Anne LeBaron, harpist, composer and faculty member in The Herb Alpert School of Music at CalArts, recently returned from a futurist music festival in Malmö, Sweden, where she and Critical Studies faculty Douglas Kearney oversaw a performance of their opera Sucktion and participated on a panel discussion on the libretto.
The Connect Festival, organized by the Malmö Academy of Music, invites Swedish and international musicians, artists and ensembles to give concerts, which are supplemented by lectures, seminars, workshops, film screenings and other performances. This year’s festival—held Nov. 11-15—was organized around the theme: “Back to Futurism.” LeBaron and Kearney’s opera was one of three performances organized by festival partner Teatr Weimar.
LeBaron wrote Sucktion for laptop, percussion, soprano and vacuum, and Kearney provided the text (“lyrics”). This was the third performance of the piece, following its premiere at REDCAT’s New Original Works (NOW) Festival last year and another production in June in York, England.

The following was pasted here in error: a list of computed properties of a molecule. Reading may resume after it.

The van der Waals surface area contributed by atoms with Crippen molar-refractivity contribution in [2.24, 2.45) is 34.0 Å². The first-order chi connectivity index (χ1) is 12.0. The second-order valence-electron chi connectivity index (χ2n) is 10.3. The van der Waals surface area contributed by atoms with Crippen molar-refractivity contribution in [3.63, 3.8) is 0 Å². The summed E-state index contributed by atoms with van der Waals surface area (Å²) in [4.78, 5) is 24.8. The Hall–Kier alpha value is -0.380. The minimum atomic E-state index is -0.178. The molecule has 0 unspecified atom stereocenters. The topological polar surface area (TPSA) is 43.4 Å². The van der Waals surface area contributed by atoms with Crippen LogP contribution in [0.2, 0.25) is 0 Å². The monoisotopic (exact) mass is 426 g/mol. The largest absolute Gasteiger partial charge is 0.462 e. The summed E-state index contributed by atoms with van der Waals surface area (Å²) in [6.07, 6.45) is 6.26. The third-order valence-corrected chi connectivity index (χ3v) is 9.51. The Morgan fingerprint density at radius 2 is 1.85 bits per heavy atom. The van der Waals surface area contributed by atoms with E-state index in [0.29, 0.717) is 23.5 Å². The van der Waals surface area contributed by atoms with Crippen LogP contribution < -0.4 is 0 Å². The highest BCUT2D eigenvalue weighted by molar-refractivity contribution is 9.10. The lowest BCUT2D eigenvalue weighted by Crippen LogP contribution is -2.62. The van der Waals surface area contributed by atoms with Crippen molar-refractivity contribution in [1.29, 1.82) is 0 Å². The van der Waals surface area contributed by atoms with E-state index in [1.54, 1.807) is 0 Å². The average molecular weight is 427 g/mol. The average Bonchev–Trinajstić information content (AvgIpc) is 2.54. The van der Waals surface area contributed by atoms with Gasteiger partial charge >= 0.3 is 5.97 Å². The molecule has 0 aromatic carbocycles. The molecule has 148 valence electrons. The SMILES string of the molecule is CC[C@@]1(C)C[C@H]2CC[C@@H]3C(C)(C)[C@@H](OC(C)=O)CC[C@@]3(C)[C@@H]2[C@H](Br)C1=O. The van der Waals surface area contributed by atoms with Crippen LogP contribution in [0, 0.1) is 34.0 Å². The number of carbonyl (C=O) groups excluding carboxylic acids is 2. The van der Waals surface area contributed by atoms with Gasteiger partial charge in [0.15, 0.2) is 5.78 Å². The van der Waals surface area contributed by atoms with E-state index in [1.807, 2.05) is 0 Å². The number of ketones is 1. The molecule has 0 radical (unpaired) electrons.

With each performance, LeBaron says that she’s “gotten more specific with the scoring” since it was originally written for the SoNu ensemble, and allowed room for a lot of improvisation.
The story revolves around a woman’s “cyber-erotic transformation from abject housewife into a self-sufficient cyborg” through the “subversive use of a vacuum cleaner.” We asked LeBaron about the origins of the piece, and she said that she wanted to create something that included the “sounds of a vacuum cleaner in a musical context.”
LeBaron and Kearney are now currently working together on a large-scale opera called Crescent City.
We included the trailer for Sucktion (above) from its NOW Festival engagement.